Kerry community seeks city dwellers to keep school alive

A peninsula community is looking to lure city parents and their young children to the coast to keep their 1862-built school alive.

Lauragh in Co Kerry has painted a picture of a Tír na nÓg for families seeking “a quality school”.

“Are you looking for a school that wants you and your children and is prepared to work with you to facilitate your children’s educational needs?

“If that is the case and you are prepared to move to one of the most beautiful, tranquil and welcoming places in Ireland, then your are in luck because such a place exists,” locals in Lauragh advise.

The setting is an idyllic location on the Beara peninsula, on the Kerry side of the county bounds with West Cork and “nestled between the Caha Mountains and Kilmackillogue Harbour on the Wild Atlantic Way,” a local statement says.

And it asks parents of young children to picture a gorgeous old stone building surrounded by woodland. “Walk on for a couple of minutes and you will be greeted with breathtaking views of the sea, look around and you will see the outline of hills and mountains.”

On a more serious note, it says the school has been renovated, has a purpose-built playground and every child has access to an iPad.

“Due to small numbers, each and every child receives personal attention from highly qualified and dedicated teachers which results in a high level of access to learning support,” a statement notes.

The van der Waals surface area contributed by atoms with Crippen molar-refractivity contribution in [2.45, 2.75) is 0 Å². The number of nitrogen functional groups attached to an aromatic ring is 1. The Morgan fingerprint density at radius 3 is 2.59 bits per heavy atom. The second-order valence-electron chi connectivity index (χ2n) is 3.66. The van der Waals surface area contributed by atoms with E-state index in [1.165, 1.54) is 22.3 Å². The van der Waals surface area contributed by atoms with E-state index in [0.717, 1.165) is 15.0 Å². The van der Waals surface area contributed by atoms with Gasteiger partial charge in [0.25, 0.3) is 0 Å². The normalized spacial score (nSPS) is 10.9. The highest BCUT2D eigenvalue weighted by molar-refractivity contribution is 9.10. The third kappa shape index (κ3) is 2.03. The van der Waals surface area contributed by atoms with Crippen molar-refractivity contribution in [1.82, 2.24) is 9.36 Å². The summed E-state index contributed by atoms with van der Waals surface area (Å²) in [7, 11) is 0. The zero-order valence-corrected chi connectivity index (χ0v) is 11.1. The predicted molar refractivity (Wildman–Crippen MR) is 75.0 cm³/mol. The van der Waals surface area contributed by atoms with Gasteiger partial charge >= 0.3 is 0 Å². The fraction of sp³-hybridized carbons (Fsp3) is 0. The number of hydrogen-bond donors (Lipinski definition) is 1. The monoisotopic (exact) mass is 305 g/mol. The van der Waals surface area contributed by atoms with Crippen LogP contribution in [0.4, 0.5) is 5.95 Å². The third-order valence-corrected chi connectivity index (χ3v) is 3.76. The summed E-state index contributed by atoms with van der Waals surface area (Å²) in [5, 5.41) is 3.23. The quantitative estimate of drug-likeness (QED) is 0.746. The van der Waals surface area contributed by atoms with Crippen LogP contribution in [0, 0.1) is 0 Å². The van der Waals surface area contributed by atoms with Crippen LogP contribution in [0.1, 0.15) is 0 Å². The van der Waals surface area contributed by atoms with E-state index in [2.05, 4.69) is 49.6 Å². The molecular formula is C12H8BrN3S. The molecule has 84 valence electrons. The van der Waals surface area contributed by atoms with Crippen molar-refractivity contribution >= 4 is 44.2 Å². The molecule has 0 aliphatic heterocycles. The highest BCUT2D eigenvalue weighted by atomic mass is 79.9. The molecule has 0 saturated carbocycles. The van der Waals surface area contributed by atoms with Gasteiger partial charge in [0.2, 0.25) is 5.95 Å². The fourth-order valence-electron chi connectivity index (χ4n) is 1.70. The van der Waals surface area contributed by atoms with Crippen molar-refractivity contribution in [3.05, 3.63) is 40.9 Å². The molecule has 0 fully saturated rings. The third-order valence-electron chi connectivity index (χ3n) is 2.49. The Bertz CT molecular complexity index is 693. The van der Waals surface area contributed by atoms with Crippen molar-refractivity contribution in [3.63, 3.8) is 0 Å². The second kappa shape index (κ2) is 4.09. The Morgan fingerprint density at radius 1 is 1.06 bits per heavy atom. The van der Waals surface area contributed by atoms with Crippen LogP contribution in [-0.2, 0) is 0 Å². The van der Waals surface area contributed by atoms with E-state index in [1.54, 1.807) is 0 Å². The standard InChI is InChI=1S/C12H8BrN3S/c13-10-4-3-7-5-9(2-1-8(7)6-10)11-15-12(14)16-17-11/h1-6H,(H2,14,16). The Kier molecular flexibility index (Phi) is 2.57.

The problem, however, is the 16-pupil, two-room school risks losing one of its two teachers unless parents move fast. Otherwise, by September, it could be just a one-teacher school.

Other local attractions for parents include a mother and toddler group, youth clubs, diving and water sports.

“For the foodies, there is no shortage of cafes, restaurants and pubs in the immediate area, in nearby Kenmare and other towns.”

And to cap it all, property prices are not that bad and the community council will help you settle in.

The release, which also appeared on social media, has had expressions of interest from as far away as New York. But there are fears it is rapidly becoming a deserted village, with the 232 population in 2016 down from 269 in Census 2011.

Last year, the school had just two new enrolments. The garda station has closed, two shops have shut due to retirements, the post office is closed and sorting facilities relocated to Kilgarvan Post office, operated by TD Michael Healy-Rae.

Locally-born Siobhán O’Shea returned from Cork City to Lauragh 10 years ago to raise her children and use the local school.

“We all got on very well always. We look after the elderly, we look after each other. That’s the way we were brought up,” she said.


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